UN body warns of looming famine in Madagascar, children at risk
Persistent drought in southern Madagascar has left hundreds of thousands of people on the brink of famine and stoked acute malnutrition among children, the United Nations World Food Programme (WFP) has warned.
Madagascar's Ministry of Health data revealed that 16.5 percent of children under five now suffer from acute malnutrition, almost double the proportion four months ago, according to a WFP briefing note published on 30 April.
The Ambovombe district in the Indian Ocean island's far south has been the worst-hit.
Acute malnutrition there exceeds 27 percent, "putting the lives of many children at risk," WFP said.
"The scale of the catastrophe is beyond belief," said WFP Senior Director of Operations Amer Daoudi, on a mission in the area.
The unrelenting drought in #Madagascar is forcing hundreds of thousands of people to the brink of #famine.— World Food Programme (@WFP) April 29, 2021
With acute #malnutrition rates continuing to rise, urgent action is required to address this unfolding humanitarian crisis.⬇️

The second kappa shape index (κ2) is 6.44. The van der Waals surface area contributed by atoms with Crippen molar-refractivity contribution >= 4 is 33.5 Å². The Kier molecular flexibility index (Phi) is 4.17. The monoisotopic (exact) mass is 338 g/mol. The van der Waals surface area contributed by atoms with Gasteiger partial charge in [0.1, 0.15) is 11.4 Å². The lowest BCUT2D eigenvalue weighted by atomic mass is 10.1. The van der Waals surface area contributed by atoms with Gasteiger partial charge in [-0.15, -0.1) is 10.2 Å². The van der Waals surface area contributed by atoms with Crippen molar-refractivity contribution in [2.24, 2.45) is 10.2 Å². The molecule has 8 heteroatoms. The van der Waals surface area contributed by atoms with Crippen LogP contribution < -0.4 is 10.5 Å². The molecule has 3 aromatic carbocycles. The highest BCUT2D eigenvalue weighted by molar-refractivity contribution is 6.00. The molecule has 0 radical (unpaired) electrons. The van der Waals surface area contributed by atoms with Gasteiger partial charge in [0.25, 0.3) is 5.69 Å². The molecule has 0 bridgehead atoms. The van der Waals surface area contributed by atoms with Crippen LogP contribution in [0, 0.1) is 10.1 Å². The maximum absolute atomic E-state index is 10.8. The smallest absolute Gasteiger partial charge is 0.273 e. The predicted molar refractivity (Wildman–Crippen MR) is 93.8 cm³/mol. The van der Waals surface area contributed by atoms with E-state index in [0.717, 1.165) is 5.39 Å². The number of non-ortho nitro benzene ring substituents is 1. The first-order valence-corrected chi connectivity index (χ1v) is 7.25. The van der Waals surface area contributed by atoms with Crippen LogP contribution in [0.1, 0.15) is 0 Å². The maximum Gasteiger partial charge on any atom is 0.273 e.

Heart breaking scenes
"We have witnessed heart-breaking scenes of severely malnourished children and starving families," Daoudi said in a statement, calling for "money and resources now to help the people of Madagascar".
Some 1.35 million people have been left in need of emergency food and nutrition assistance by the ongoing drought which intensified from the start of the lean season in September.
Through monthly food and cash distributions, WFP says it has assisted 750,000 people, but hundreds of thousands more are being pushed "to the brink of famine".
Making a call for urgent action to address the unfolding humanitarian crisis, WFP estimates that US$74 million is needed over the next six months to "prevent a catastrophe".
It said harvest prospects for this year were poor, with food production expected to be less than 40 percent of the average in the past five years, "making it harder for communities on the brink of survival to feed themselves."
The semi-arid conditions of southern Madagascar, combined with high levels of soil erosion, deforestation and unprecedented sandstorms, have turned arable land into wasteland across the region.
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